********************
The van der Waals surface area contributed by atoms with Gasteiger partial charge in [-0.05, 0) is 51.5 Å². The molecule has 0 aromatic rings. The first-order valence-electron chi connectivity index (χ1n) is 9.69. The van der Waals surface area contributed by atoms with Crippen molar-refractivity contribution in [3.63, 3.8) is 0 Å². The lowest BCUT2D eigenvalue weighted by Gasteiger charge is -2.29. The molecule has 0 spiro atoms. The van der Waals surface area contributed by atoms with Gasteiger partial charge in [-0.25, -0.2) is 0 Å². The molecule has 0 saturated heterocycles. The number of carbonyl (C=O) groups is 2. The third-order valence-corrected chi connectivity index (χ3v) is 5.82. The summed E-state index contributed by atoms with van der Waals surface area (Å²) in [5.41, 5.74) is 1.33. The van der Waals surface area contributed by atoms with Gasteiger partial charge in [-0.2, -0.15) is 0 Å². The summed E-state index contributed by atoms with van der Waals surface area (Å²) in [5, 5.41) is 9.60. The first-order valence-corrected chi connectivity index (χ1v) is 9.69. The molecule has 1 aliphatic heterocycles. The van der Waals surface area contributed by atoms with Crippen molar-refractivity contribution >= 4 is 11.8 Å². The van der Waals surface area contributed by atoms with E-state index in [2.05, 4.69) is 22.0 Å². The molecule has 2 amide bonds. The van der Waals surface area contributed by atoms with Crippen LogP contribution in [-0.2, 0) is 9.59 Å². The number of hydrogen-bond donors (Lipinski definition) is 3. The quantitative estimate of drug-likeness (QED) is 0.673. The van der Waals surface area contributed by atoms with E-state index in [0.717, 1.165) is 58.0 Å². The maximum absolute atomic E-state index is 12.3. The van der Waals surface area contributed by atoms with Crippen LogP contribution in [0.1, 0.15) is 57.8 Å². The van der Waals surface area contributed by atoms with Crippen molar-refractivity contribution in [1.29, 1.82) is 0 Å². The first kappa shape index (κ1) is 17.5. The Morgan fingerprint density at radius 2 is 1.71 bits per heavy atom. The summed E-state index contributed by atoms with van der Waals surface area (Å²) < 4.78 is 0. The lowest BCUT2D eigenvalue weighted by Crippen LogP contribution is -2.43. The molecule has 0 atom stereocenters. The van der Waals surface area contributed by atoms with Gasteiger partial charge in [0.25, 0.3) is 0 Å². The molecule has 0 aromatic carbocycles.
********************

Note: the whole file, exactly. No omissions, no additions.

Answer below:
The van der Waals surface area contributed by atoms with Gasteiger partial charge in [-0.05, 0) is 51.5 Å². The molecule has 0 aromatic rings. The first-order valence-electron chi connectivity index (χ1n) is 9.69. The van der Waals surface area contributed by atoms with Crippen molar-refractivity contribution in [3.63, 3.8) is 0 Å². The lowest BCUT2D eigenvalue weighted by Gasteiger charge is -2.29. The molecule has 0 spiro atoms. The van der Waals surface area contributed by atoms with Gasteiger partial charge in [-0.25, -0.2) is 0 Å². The molecule has 0 saturated heterocycles. The number of carbonyl (C=O) groups is 2. The third-order valence-corrected chi connectivity index (χ3v) is 5.82. The summed E-state index contributed by atoms with van der Waals surface area (Å²) in [5.41, 5.74) is 1.33. The van der Waals surface area contributed by atoms with Gasteiger partial charge in [-0.2, -0.15) is 0 Å². The summed E-state index contributed by atoms with van der Waals surface area (Å²) in [5, 5.41) is 9.60. The first-order valence-corrected chi connectivity index (χ1v) is 9.69. The molecule has 1 aliphatic heterocycles. The van der Waals surface area contributed by atoms with Crippen molar-refractivity contribution >= 4 is 11.8 Å². The van der Waals surface area contributed by atoms with E-state index in [2.05, 4.69) is 22.0 Å². The molecule has 2 amide bonds. The van der Waals surface area contributed by atoms with Crippen LogP contribution in [-0.2, 0) is 9.59 Å². The number of hydrogen-bond donors (Lipinski definition) is 3. The quantitative estimate of drug-likeness (QED) is 0.673. The van der Waals surface area contributed by atoms with E-state index in [0.717, 1.165) is 58.0 Å². The maximum absolute atomic E-state index is 12.3. The van der Waals surface area contributed by atoms with Crippen LogP contribution in [0.1, 0.15) is 57.8 Å². The van der Waals surface area contributed by atoms with Crippen molar-refractivity contribution in [1.29, 1.82) is 0 Å². The first kappa shape index (κ1) is 17.5. The Morgan fingerprint density at radius 2 is 1.71 bits per heavy atom. The summed E-state index contributed by atoms with van der Waals surface area (Å²) < 4.78 is 0. The lowest BCUT2D eigenvalue weighted by Crippen LogP contribution is -2.43. The molecule has 0 atom stereocenters. The van der Waals surface area contributed by atoms with Gasteiger partial charge in [0.25, 0.3) is 0 Å². The molecule has 0 aromatic carbocycles.